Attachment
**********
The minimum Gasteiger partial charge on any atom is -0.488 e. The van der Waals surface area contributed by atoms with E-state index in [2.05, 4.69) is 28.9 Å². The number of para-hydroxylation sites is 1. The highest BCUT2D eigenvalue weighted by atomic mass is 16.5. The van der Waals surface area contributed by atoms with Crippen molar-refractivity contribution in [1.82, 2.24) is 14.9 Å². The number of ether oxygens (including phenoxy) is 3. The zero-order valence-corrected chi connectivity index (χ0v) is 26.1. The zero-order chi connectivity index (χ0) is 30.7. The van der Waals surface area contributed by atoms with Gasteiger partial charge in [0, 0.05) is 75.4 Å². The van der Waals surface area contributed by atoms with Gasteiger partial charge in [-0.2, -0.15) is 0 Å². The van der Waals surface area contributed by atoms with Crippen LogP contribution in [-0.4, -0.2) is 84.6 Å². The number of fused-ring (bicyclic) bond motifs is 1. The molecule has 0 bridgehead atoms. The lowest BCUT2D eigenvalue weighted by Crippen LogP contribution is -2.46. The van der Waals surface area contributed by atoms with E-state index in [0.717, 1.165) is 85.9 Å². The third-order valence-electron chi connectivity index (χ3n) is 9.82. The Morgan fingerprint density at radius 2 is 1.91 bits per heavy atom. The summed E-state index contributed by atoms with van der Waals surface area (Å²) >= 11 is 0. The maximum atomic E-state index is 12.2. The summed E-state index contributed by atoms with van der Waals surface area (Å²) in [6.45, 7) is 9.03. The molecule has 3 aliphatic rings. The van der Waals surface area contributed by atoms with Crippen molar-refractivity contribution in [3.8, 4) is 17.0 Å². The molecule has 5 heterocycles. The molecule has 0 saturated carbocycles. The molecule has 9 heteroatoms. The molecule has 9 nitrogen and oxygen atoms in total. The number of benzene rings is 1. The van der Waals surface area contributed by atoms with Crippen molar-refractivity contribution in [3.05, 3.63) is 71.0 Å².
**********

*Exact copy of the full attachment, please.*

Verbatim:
The minimum Gasteiger partial charge on any atom is -0.488 e. The van der Waals surface area contributed by atoms with E-state index in [2.05, 4.69) is 28.9 Å². The number of para-hydroxylation sites is 1. The highest BCUT2D eigenvalue weighted by atomic mass is 16.5. The van der Waals surface area contributed by atoms with Crippen molar-refractivity contribution in [1.82, 2.24) is 14.9 Å². The number of ether oxygens (including phenoxy) is 3. The zero-order valence-corrected chi connectivity index (χ0v) is 26.1. The zero-order chi connectivity index (χ0) is 30.7. The van der Waals surface area contributed by atoms with Gasteiger partial charge in [0, 0.05) is 75.4 Å². The van der Waals surface area contributed by atoms with Gasteiger partial charge in [-0.2, -0.15) is 0 Å². The van der Waals surface area contributed by atoms with Crippen LogP contribution in [-0.4, -0.2) is 84.6 Å². The number of fused-ring (bicyclic) bond motifs is 1. The molecule has 0 bridgehead atoms. The lowest BCUT2D eigenvalue weighted by Crippen LogP contribution is -2.46. The van der Waals surface area contributed by atoms with E-state index in [0.717, 1.165) is 85.9 Å². The third-order valence-electron chi connectivity index (χ3n) is 9.82. The Morgan fingerprint density at radius 2 is 1.91 bits per heavy atom. The summed E-state index contributed by atoms with van der Waals surface area (Å²) >= 11 is 0. The maximum atomic E-state index is 12.2. The summed E-state index contributed by atoms with van der Waals surface area (Å²) in [6.45, 7) is 9.03. The molecule has 3 aliphatic rings. The van der Waals surface area contributed by atoms with Crippen molar-refractivity contribution in [3.8, 4) is 17.0 Å². The molecule has 5 heterocycles. The molecule has 0 saturated carbocycles. The molecule has 9 heteroatoms. The molecule has 9 nitrogen and oxygen atoms in total. The number of benzene rings is 1. The van der Waals surface area contributed by atoms with Crippen molar-refractivity contribution in [3.05, 3.63) is 71.0 Å².